Saturday, 15 July 2017

THIRTY Things I've Read... and Watched #3




As mentioned in week 1, there are some sites which could quite conceivably fill this list between them EVERY WEEK as they constantly produce amazing posts - and I find it way too hard to single them out! So instead, I will just list them at the start of each post. If you're not reading the following, you are REALLY missing out.

Safe Space

Media Diversified
LGBTQ Reads
The Pool
Teen Vogue 

Addition: Given the current political climate, I would strongly suggest also reading EVERYTHING Celeste Pewter tweets; she is incredibly insightful and her tweets on US politics have helped me figure out which things going on are reasonably worrying and which are absolutely terrifying.


The Twenty Thirty
Austin Chant kicked off ‘Gender in Romance’ series on Open Ink’s site, talking about writing trans characters in same-gender romance.
I don’t link to reviews generally because there are just SO many great ones out there that I could easily fill this feature just with them. But if anyone IS on the fence about reading A Change Is Gonna Come, the upcoming Stripes anthology of short stories from BAME authors, please please please check out Jill Murphy’s stunning 5-star review over at The Bookbag and let her convince you to read the book!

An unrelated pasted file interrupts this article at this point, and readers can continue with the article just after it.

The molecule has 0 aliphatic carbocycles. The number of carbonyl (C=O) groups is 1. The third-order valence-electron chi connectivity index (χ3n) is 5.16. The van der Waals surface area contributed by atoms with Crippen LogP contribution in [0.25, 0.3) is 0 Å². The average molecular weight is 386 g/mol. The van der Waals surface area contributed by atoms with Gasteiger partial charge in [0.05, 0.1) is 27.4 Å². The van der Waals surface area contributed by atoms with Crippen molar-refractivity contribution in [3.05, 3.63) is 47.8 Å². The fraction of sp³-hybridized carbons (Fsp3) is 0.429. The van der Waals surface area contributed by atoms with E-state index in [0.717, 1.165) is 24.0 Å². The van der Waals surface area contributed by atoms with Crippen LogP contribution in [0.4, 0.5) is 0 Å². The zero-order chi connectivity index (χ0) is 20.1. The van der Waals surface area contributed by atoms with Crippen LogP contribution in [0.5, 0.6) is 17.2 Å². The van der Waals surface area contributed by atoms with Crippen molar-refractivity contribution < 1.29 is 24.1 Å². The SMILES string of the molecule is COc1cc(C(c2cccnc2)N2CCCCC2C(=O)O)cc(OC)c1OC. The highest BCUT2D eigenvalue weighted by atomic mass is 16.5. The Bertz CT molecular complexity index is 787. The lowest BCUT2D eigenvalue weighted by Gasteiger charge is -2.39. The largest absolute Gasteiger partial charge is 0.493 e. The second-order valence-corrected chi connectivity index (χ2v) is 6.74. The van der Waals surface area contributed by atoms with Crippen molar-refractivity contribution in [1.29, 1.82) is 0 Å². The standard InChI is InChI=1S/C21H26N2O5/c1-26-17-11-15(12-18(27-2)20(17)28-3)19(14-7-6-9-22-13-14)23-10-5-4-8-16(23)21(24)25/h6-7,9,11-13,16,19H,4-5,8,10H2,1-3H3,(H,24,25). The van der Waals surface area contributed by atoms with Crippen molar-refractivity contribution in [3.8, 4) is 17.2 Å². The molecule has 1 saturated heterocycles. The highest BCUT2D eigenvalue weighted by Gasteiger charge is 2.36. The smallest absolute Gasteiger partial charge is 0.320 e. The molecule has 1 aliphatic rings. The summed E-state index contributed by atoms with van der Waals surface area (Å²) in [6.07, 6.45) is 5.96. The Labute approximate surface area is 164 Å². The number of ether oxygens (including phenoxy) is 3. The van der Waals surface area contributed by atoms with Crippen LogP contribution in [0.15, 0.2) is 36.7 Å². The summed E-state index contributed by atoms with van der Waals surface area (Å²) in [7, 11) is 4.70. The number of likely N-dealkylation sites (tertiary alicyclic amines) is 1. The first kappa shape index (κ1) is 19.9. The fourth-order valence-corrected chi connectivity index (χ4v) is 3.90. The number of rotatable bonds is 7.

Talking of great reviews, please take a look at Marie’s new Lots of Livres blog, it’s gotten off to such a wonderful start!  
And another new blogger continues to impress - there's a really heartfelt and moving piece here by Amy on the tragic death of Helen Bailey.
I found Jaylee James’ Polycule – the story of a polyamorous queer person trying to date on the internet – and am DEVOURING it. Everything is fabulous but er piece about life partner Chris is a super-cute read.